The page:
LAS VEGAS (KTNV) — There's a lot of buzz around bitcoin which continues to sit near all-time value highs and the cryptocurrency is moving into mainstream usage in society.
Bitcoin was born in the depths of the Great Recession and financial meltdown of 2008 and 2009.
It was a social experiment which challenged the very idea of currency and who has control over it.
More than a decade later the cryptocurrency, specifically Bitcoin, is taking a big jump in value and in adaptation.
"A few years ago I spent $400 on .3 Bitcoin," said Scott Roeben, founder of VitalVegas.com and amateur Bitcoin investor.
"I literally had no idea what it was, I saw the Bitcoin ATM at The D and I got .3 and now it's worth $10,000," explained Roeben.
Roeben jokes he is far from a seasoned investor and says if he can make that kind of profit, others likely can as well.
"Bitcoin really hasn't had a huge amount of penetration in the world, so I think we're just in the early stages of it and it's pretty cool in a form that even a lay person can understand, if you want to buy it or trade it," said Roeben.
To understand how Bitcoin works, it's important to understand why is was created in the first place.
"The reason that the original cryptocurrency, which is Bitcoin, was created, essentially to prove a point, that a currency could exist without a middleman," explained Jackie Morck, CEO of Totum Block.
Totum Block is a company that helps develop the technology, which supports and makes cryptocurrency possible.
Morck says our current financial system works by people earning money issued by the government.
Banks control and record the transactions using their private ledgers.
But cryptocurrency, like Bitcoin, eliminates the government and banks from the equation.
In place of the government and banks are computers and servers which record the transactions using publicly held networks call a blockchain.
The blockchain records and time stamps the transactions and allows the currency to begin moving among people.
"Bitcoin is no different, it's a digital currency that is accepted as having value and that value can be converted to the dollar, so it's no different than us bringing cash from another country and converting it for whatever the exchange rate is," explained Morck.
The exchange rate for Bitcoin has exploded in recent years with dramatic swings both up and down.
In 2009, it was worth 1 cent per unit.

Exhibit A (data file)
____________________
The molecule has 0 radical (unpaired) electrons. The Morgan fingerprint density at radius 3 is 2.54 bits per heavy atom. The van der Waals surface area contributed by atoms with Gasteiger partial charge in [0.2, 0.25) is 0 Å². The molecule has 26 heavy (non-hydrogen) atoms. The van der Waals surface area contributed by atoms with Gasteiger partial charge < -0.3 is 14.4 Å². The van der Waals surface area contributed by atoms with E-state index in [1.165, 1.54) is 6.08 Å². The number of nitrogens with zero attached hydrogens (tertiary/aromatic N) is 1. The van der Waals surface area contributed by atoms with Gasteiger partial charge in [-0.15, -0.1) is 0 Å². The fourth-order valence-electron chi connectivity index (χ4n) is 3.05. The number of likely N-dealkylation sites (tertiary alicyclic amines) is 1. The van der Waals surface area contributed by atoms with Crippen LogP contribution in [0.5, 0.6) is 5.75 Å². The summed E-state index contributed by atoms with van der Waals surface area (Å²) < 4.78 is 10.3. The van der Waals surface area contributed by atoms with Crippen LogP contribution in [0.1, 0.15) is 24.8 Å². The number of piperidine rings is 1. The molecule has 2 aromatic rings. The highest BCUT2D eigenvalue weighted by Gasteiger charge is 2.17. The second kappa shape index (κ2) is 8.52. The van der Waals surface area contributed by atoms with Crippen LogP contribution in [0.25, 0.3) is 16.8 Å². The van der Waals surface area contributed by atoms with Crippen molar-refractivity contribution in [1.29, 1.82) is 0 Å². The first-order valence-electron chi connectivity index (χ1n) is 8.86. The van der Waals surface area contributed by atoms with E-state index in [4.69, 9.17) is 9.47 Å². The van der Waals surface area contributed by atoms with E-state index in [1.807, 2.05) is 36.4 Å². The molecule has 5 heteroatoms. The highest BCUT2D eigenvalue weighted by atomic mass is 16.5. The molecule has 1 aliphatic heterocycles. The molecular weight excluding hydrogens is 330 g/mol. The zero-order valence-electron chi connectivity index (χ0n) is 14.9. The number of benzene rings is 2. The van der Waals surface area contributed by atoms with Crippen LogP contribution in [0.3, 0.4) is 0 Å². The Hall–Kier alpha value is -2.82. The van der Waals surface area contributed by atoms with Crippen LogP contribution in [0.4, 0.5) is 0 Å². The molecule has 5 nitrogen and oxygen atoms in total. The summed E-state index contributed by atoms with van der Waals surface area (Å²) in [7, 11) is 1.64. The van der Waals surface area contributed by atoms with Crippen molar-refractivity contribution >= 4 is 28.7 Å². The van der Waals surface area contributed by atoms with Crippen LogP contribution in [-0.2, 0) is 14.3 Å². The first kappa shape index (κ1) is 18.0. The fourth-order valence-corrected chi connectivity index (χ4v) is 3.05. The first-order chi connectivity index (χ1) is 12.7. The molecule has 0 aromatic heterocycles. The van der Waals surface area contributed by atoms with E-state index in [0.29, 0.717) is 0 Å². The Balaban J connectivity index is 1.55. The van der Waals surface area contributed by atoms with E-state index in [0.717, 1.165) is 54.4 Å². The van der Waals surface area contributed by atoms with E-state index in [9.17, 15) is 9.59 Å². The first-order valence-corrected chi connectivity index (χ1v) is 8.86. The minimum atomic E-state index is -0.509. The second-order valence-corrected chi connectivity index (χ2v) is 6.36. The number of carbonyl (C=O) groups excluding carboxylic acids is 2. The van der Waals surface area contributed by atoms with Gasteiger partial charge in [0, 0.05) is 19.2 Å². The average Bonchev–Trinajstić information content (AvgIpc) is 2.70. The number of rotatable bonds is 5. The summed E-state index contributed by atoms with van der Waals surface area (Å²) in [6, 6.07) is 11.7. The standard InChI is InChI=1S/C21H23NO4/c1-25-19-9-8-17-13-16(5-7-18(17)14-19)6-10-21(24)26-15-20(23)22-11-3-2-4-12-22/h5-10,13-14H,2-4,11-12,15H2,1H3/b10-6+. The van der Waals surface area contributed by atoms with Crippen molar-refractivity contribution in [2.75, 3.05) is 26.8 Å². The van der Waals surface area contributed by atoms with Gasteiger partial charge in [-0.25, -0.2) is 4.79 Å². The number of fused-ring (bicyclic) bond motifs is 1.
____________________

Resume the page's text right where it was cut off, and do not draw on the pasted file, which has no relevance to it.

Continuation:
By December 2017, one Bitcoin was valued at more than $19,000.
Weeks later, the value plunged and by December 2018 a single Bitcoin was worth about $3,300.
Fast forward to February 2021, Bitcoin has blasted to new highs close to $42,000 per unit then dropping again settling near $30,0000 per unit.
Recently, prominent people like billionaire Elon Musk have given Bitcoin a boost by giving the cryptocurrency a shout-out in his Twitter bio.
The developments are another step in what experts call social acceptance and trust in the concept of cryptocurrency, namely Bitcoin.
"It's the most primed for a business use case, it's the one today that if a casino wanted to pick up and say 'hey, do we want to let people use their cryptocurrency to gamble with their Bitcoin, is that something we could maybe implement, or is that a value to us," explained Morck.
The answer appears to be yes.
Properties like The D Hotel and Casino and Golden Gate Hotel and Casino currently accept Bitcoin and allow customers to pay for dining, hotel reservations, items at the gift shops and the front desk.
Vegas Auto Gallery, which caters to high end customers and luxury cars, also take Bitcoin as payment.
Additional Bitcoin integration is coming to the Las Vegas experience.
They were recently awarded a Bitcoin-related patent and are posed to use it as regulators look to allow it in gaming.
Already, the Nevada Gaming Commission has opened the door for cashless gaming, using fund transfers right from smartphones directly to gaming machines.
Experts say casinos, or any business taking in Bitcoin, comes with volatility and risk.
"From the casino side, taking in that cryptocurrency, that is a very risky thing for their business to understand how to deal with," said Morck.
"Let's say if someone gambles a dollar and they lose that dollar and now the casino has that dollar and the next day the value of Bitcoin drops and the dollar is only worth $.30 and then the next day after that bitcoin increases and the value of it is potentially $2," explained Morck.
Morck says there is a decision that needs to be made and perhaps a stomach to potentially face loses if the Bitcoin is held instead of immediately converted to the dollar equivalent, also known as "Fiat."
Investors are cashing in on Bitcoin and Morck says there are thousands of other cryptocurrencies that have popped up since 2009.
Experts predict the coming years will bring more social acceptance and adaptation to cryptocurrencies.